In 1999 Sunney Xie and coworkers at Pacific Northwest National Laboratory published an article containing an image of three cervical cancer cells, in which each cell’s mitochondria appear as bright yellow splotches in a sea of red cytoplasm.1 The researchers used no fluorescent labels or stains to generate the color contrast; rather, they used a technique known as coherent anti-Stokes Raman scattering (CARS) microscopy.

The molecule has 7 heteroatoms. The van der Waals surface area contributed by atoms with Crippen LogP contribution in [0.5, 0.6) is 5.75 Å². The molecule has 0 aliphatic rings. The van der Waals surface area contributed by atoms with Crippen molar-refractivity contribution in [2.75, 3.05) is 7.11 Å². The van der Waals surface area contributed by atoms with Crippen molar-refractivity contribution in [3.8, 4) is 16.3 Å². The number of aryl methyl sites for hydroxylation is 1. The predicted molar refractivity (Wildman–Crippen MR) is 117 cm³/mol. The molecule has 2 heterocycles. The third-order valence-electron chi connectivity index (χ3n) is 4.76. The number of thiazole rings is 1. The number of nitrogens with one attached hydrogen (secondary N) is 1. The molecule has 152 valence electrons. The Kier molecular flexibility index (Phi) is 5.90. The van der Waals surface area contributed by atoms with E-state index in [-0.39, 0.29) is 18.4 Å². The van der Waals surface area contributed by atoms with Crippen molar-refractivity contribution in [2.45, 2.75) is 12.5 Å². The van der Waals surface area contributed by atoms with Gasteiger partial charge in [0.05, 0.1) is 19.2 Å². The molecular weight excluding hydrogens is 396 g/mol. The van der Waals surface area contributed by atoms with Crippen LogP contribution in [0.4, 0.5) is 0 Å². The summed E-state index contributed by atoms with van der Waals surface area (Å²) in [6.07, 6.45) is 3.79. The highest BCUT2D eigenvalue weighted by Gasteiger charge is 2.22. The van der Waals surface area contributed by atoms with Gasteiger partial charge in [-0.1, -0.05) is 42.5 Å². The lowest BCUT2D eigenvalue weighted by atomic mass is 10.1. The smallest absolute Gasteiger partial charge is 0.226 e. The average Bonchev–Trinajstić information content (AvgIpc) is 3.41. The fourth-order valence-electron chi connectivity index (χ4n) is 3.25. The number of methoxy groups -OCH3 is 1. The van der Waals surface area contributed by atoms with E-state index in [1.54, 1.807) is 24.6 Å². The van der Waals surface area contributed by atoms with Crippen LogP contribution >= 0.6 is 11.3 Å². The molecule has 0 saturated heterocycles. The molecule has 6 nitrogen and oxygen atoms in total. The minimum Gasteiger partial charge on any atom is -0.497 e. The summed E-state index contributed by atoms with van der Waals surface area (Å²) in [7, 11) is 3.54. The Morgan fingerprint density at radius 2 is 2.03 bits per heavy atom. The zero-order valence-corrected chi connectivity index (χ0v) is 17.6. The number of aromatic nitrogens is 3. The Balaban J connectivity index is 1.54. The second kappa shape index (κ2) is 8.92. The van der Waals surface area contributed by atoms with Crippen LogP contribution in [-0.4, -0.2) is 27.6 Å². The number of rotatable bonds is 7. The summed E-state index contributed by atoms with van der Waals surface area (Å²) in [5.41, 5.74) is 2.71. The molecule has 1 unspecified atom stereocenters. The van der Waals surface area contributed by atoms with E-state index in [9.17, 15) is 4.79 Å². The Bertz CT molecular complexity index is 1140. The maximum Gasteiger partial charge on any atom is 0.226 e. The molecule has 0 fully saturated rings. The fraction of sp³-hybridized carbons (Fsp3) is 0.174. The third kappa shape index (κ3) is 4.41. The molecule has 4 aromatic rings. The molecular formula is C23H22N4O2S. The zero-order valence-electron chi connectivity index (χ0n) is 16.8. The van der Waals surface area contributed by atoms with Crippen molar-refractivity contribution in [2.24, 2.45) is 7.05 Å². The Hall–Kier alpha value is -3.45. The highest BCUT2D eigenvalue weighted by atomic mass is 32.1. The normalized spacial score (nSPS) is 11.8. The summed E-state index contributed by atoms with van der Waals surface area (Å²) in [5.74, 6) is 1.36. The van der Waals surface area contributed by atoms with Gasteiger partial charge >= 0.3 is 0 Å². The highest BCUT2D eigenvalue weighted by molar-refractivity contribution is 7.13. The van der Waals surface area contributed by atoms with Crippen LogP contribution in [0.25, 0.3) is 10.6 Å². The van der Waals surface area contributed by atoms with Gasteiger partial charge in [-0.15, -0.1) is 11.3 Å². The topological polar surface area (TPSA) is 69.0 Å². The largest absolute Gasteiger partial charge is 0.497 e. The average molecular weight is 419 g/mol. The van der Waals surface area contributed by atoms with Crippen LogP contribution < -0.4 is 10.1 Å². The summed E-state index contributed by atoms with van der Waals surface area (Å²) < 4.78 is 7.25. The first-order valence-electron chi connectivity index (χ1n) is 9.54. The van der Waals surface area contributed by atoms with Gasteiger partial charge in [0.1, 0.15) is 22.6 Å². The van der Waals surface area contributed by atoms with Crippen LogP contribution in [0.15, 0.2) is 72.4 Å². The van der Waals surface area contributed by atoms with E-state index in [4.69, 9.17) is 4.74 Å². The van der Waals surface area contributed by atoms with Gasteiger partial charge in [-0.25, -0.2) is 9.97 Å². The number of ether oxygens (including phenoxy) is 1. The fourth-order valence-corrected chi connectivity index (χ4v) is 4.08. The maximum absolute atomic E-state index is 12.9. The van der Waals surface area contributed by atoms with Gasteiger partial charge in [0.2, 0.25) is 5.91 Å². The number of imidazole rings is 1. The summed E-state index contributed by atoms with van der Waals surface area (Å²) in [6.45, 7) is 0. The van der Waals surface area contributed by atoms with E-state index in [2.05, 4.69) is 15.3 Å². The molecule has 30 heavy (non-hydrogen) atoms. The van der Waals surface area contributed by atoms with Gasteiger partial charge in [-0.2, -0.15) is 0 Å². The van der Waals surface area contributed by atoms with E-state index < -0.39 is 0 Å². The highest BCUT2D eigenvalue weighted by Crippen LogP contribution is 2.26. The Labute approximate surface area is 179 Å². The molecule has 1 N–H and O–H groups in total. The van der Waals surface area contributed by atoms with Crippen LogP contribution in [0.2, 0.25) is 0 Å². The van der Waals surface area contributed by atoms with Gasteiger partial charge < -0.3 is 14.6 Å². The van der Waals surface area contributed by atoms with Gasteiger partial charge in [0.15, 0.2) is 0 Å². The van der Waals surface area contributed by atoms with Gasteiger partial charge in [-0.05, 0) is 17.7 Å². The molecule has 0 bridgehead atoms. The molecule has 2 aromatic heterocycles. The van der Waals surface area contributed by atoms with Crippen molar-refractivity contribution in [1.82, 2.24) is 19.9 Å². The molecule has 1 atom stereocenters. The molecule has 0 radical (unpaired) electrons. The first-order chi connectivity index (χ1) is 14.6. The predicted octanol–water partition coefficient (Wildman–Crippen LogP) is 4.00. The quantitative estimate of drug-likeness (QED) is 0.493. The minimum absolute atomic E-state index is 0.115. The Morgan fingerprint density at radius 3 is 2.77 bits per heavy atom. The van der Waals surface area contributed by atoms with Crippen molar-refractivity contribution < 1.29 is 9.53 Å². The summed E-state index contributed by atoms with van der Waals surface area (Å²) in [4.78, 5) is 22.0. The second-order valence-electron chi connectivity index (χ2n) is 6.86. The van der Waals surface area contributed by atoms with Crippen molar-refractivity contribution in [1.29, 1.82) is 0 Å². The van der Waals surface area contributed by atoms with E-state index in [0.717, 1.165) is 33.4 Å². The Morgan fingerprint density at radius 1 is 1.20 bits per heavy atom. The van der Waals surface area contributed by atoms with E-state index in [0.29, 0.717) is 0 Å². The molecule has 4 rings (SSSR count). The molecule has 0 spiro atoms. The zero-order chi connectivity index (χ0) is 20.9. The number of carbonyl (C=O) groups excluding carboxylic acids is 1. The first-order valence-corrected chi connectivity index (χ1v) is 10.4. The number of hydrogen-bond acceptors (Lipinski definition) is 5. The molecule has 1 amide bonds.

The technique was developed in the early 1980s at the US Naval Research Laboratory, but it went virtually unnoticed until Xie and colleagues rediscovered and refined it. In the past decade, CARS has stirred considerable interest among biologists, and now work by Robert Burruss (US Geological Survey), Aaron Slepkov (Trent University, Peterborough, Ontario), Albert Stolow, and Adrian Pegoraro (both at National Research Council Canada) suggests the technique could also prove useful to geoscientists.2 Applied to translucent samples of sedimentary rock, CARS microscopy produced richly...

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